Japanese Debt Debacle Now Imminent
I first warned about the impending bust of Japanese Government Bonds (JGBs) when I wrote “Abe Pulls Pin on JGBs” back in January of 2013. In that commentary I laid out the math behind a collapse of the Japanese bond market and economy stemming from the nation’s massive amount of government debt, combined with the Bank of Japan’s (BOJ’s) folly of pursuing an inflation target.
It was my prediction back then that a spike in interest rates was virtually guaranteed in the not-too-distant future. I also predicted that debt service payments would soon reach 50% of all government revenue, which would be the catalyst behind the rejection of JGB’s on the part of the entire global investment community. Sadly, that prediction should come into fruition during the next few months.
The Japanese Finance Ministry recently predicted that debt service payments would reach $257 billion (25.3 trillion Yen) during this fiscal year; up 13.7% from fiscal 2013. Also, revenue for this year is projected to be 45.4 trillion Yen. This means interest expenses as a percentage of total government revenue will reach 56%. Therefore, it should now be abundantly clear to all holders of JGBs that since over half of all national income must soon go to pay interest on the debt, the chances of the principal being repaid in anything close to real terms is zero. A massive default in explicit or implicit terms on the quadrillion yen ($10 trillion), which amounts to 242% of GDP, is now assured to happen shortly.
Exacerbating the default condition of Japan’s debt is the BOJ’s increasing obsession with creating more inflation. Central Bank Governor Kuroda said recently that the inflation goal of 2% is well on track to being realized. Core inflation is already up 1.3%, and overall prices have climbed 1.6%, while fresh food prices have surged 13.6% from the year ago period. In fact, Japanese inflation is now at a five-year high.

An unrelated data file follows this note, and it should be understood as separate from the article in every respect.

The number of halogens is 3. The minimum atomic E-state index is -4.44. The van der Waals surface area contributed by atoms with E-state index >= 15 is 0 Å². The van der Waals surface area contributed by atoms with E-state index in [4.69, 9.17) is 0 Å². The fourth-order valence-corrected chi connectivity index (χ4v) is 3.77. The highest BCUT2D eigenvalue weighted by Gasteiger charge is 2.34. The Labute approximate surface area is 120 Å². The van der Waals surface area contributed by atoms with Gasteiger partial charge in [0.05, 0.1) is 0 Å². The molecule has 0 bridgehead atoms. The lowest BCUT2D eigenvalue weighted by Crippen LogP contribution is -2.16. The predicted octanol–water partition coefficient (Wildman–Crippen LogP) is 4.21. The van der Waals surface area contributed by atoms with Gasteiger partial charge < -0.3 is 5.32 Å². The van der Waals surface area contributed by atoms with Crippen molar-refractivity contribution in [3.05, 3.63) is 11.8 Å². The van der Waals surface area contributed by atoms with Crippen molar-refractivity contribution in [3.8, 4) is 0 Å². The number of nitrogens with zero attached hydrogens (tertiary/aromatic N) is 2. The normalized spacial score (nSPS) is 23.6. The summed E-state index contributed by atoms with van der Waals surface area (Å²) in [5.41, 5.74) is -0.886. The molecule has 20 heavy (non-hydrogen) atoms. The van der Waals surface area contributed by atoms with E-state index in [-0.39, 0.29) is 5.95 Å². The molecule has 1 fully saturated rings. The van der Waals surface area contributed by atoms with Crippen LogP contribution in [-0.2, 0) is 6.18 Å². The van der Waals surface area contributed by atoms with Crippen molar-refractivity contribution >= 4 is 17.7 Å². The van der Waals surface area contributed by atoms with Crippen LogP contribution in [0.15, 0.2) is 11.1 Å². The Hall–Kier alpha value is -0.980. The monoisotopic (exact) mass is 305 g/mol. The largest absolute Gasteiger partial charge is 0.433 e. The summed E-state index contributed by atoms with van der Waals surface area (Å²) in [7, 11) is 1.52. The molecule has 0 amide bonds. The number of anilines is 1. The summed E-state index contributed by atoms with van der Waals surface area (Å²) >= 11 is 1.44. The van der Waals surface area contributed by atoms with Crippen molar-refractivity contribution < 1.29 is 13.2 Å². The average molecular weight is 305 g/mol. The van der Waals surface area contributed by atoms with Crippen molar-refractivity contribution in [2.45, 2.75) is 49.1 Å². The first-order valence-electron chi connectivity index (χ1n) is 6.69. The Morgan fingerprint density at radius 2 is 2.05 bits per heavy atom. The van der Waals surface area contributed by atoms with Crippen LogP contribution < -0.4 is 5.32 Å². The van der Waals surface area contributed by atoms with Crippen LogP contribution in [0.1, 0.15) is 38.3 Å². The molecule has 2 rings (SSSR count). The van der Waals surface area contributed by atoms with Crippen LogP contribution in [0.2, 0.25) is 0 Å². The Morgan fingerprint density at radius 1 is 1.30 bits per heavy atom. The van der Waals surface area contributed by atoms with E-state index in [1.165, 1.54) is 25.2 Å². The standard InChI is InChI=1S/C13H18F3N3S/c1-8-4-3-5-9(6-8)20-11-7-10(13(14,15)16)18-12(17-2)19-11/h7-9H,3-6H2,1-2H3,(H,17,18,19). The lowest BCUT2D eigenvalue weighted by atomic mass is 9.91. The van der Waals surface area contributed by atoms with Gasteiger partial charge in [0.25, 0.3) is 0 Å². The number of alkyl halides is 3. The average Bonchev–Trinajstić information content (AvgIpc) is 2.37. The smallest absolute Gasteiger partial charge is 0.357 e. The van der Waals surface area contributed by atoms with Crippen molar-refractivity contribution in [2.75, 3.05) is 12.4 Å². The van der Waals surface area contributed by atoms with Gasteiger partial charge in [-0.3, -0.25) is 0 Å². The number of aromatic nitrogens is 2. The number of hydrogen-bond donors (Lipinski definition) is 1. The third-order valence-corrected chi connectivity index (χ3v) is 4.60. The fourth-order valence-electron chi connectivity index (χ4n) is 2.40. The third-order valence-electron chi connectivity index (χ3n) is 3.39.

Surging debt levels and rising prices belie the quiescence of the Japanese bond market. For example, the 10-Year Note offers a miniscule yield of just 0.62% as of this writing. That yield seems especially silly when viewed in historical context: the average yield on the 10 year Note is 3.04%, going back to 1984. And you only have to go back 6 years to find a 2% yield on that benchmark rate. Of course, those much-higher yields occurred in the context of significantly less debt and inflation than we see today.
The facts are that Japan has a record amount of nominal debt and also a record amount of debt as a percent of the economy. Deflation has ended, thanks to hundreds of trillions worth of Yen printing by the BOJ, and the central bank’s increasing success at creating inflation will lead to insolvency for the nation’s sovereign debt.
How can it be possible for interest rates to be at record lows if the nation is insolvent and inflation is rising? The answer is of course that the central bank is the only buyer left. For now, the ridiculous pace of 70 trillion Yen per annum worth of BOJ money printing seems to be enough to prevent rates from spiking. But as inflation waxes closer to the central bank’s target, interest rates must rise. The BOJ will soon have to stand up against the entire free market of investors who will be betting more and more with their feet that JGBs will default.
The bottom line is the BOJ will have to dramatically step up its pace of bond buying, as interest rates rise and bets against JGBs intensify.
Unfortunately, Japan isn’t alone in the insolvency camp. The U.S. and parts of Europe face the same fate. There will soon be an epic battle taking place between the developed world’s central banks and the free market. The sad truth is there isn’t any easy escape from the manipulation of sovereign debt on the part of the ECB, BOJ and Fed. The exit of government bond buying from these central banks will lead to a massive interest rate shock and a deflationary depression. On the other hand, if these central banks continue printing endlessly it will lead to hyperinflation and total economic chaos.
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